It's not just the pursuit of more money that can buy unhappiness. We could be funding our misery with the hard-earned cash we already have.
Elizabeth Dunn, associate professor of psychology at the University of British Columbia in Vancouver, studied how spending habits bear on quality of life for her book "Happy Money: The Science of Smarter Spending." We revisit her conversation with Krys Boyd at noon on KERA 90.1 FM for our series "Best of Think 2013."
So when it comes to spending our hard-earned cash and living our lives, what are we doing wrong? Here are three ways:
1. Too many splurges on the small pleasures -- nail appointments, expensive coffee -- can ruin the experience.
Even if you can afford to stock your calendar and cabinets with favorites, Dunn says overkill will dull your appreciation of those little things more than de-stress you on the regular.
"It turns out that abundance is kind of the enemy of happiness," she says.
2. The new place will wear off -- and so will carefully chosen maple hardwoods.
"One of the most surprising findings in the research that we did is that owning a home or moving to a newer, nicer home seems to have little to no bearing on happiness," Dunn says.
And all those Saturdays spent laboring (and arguing, perhaps) over details -- the kitchen backsplash tile, which gloss of sage green wall paint -- may prove wasted when the novelty's gone.
"These fine-grain distinctions between various products end up having less of an impact on our happiness that most of us tend to assume," she says.
3. Just because you can make the long drive to work doesn't mean you should.
Having a long commute to work is almost as bad as being unemployed when it comes to our happiness, Dunn found.
More about "Happy Money"
Here's a summary of Dunn's book:
If you think money can’t buy happiness, you’re not spending it right. Two rising stars in behavioral science explain how money can buy happiness—if you follow five core principles of smarter spending.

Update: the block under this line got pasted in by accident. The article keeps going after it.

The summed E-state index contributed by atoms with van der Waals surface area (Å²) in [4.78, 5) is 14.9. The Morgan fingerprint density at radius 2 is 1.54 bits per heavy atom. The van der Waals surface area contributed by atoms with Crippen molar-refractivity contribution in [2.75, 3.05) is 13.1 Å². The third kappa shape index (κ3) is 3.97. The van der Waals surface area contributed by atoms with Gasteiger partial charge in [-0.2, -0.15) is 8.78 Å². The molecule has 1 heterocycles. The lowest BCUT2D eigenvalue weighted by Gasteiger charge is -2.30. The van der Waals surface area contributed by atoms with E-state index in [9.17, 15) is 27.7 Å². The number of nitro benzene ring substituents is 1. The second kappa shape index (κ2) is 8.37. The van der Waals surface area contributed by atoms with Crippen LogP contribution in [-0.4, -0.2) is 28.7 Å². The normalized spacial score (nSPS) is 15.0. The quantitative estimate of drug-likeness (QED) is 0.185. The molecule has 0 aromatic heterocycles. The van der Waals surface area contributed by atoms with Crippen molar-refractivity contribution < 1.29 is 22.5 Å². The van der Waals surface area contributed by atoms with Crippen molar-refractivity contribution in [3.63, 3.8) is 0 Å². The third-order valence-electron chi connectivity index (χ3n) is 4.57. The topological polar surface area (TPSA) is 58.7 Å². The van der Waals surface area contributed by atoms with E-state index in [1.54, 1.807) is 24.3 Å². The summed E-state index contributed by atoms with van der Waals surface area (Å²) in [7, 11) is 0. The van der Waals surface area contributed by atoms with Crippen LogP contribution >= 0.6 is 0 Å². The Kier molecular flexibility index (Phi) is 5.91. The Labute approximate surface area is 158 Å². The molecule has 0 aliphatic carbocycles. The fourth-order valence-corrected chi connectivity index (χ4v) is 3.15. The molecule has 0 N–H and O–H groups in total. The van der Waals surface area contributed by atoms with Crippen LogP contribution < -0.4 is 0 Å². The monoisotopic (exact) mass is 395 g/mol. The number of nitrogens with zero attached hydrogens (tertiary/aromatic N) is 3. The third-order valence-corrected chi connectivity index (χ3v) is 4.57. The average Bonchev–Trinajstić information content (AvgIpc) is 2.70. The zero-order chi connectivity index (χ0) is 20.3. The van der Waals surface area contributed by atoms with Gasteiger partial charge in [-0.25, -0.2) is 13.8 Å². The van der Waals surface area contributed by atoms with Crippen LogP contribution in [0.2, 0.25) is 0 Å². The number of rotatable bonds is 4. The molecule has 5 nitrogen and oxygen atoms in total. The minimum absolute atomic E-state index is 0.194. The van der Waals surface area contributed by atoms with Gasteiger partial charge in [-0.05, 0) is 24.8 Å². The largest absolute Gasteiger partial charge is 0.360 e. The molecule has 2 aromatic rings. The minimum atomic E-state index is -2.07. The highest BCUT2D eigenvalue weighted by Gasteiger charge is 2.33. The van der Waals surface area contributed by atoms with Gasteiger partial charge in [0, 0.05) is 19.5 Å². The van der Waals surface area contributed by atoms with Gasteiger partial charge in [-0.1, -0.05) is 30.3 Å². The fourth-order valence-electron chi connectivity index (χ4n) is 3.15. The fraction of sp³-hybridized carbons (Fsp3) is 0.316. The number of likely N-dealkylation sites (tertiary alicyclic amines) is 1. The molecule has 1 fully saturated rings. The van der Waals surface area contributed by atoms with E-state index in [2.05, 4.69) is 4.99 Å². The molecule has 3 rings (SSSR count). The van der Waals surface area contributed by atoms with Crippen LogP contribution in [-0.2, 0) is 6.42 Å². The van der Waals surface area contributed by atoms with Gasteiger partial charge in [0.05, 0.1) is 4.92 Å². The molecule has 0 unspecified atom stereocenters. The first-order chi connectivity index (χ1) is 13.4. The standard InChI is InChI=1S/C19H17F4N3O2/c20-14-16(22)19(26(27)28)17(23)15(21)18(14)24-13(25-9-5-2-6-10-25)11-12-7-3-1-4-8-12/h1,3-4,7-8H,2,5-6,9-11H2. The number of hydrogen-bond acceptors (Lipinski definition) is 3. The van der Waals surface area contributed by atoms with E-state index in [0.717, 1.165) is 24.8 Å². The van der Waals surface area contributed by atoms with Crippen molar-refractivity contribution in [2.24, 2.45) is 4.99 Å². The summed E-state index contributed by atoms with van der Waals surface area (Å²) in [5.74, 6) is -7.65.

"Happy Money" offers a tour of new research on the science of spending. Most people recognize that they need professional advice on how to earn, save, and invest their money. When it comes to spending that money, most people just follow their intuitions. But scientific research shows that those intuitions are often wrong.
"Happy Money" explains why you can get more happiness for your money by following five principles, from choosing experiences over stuff to spending money on others. And the five principles can be used not only by individuals but by companies seeking to create happier employees and provide “happier products” to their customers. Elizabeth Dunn and Michael Norton show how companies from Google to Pepsi to Crate & Barrel have put these ideas into action.
Along the way, the authors describe new research that reveals that luxury cars often provide no more pleasure than economy models, that commercials can actually enhance the enjoyment of watching television, and that residents of many cities frequently miss out on inexpensive pleasures in their hometowns. By the end of this book, readers will ask themselves one simple question whenever they reach for their wallets: Am I getting the biggest happiness bang for my buck?
Dunn and her co-author, Michael Norton, wrote about spending in this piece for The New York Times.
Listen to Think Monday through Thursday at noon and 9 p.m. on KERA 90.1 FM or stream at kera.org.